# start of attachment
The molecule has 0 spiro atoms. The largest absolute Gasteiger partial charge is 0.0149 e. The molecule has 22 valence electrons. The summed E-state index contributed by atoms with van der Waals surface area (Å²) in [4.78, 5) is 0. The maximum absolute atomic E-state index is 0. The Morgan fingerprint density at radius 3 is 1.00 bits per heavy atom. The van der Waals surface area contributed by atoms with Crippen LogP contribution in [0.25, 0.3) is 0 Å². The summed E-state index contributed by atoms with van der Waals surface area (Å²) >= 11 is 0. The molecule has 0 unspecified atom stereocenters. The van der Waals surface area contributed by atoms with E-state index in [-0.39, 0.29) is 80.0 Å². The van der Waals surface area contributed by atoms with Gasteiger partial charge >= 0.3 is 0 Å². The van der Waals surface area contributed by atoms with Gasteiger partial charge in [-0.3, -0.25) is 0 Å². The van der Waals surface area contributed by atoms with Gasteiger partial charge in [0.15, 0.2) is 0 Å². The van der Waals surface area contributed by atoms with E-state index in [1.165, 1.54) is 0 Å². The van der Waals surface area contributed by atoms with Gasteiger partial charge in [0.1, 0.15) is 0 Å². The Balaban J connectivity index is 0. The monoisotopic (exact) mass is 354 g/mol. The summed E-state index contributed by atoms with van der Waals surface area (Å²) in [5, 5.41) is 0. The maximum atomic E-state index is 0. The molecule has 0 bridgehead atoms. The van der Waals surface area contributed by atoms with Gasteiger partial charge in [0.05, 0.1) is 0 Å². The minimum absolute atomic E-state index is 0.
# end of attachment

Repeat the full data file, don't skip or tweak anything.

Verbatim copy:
The molecule has 0 spiro atoms. The largest absolute Gasteiger partial charge is 0.0149 e. The molecule has 22 valence electrons. The summed E-state index contributed by atoms with van der Waals surface area (Å²) in [4.78, 5) is 0. The maximum absolute atomic E-state index is 0. The Morgan fingerprint density at radius 3 is 1.00 bits per heavy atom. The van der Waals surface area contributed by atoms with Crippen LogP contribution in [0.25, 0.3) is 0 Å². The summed E-state index contributed by atoms with van der Waals surface area (Å²) >= 11 is 0. The molecule has 0 unspecified atom stereocenters. The van der Waals surface area contributed by atoms with E-state index in [-0.39, 0.29) is 80.0 Å². The van der Waals surface area contributed by atoms with Gasteiger partial charge >= 0.3 is 0 Å². The van der Waals surface area contributed by atoms with Gasteiger partial charge in [-0.3, -0.25) is 0 Å². The van der Waals surface area contributed by atoms with Gasteiger partial charge in [0.15, 0.2) is 0 Å². The van der Waals surface area contributed by atoms with E-state index in [1.165, 1.54) is 0 Å². The van der Waals surface area contributed by atoms with Gasteiger partial charge in [0.1, 0.15) is 0 Å². The Balaban J connectivity index is 0. The monoisotopic (exact) mass is 354 g/mol. The summed E-state index contributed by atoms with van der Waals surface area (Å²) in [5, 5.41) is 0. The maximum atomic E-state index is 0. The molecule has 0 bridgehead atoms. The van der Waals surface area contributed by atoms with Gasteiger partial charge in [0.05, 0.1) is 0 Å². The minimum absolute atomic E-state index is 0.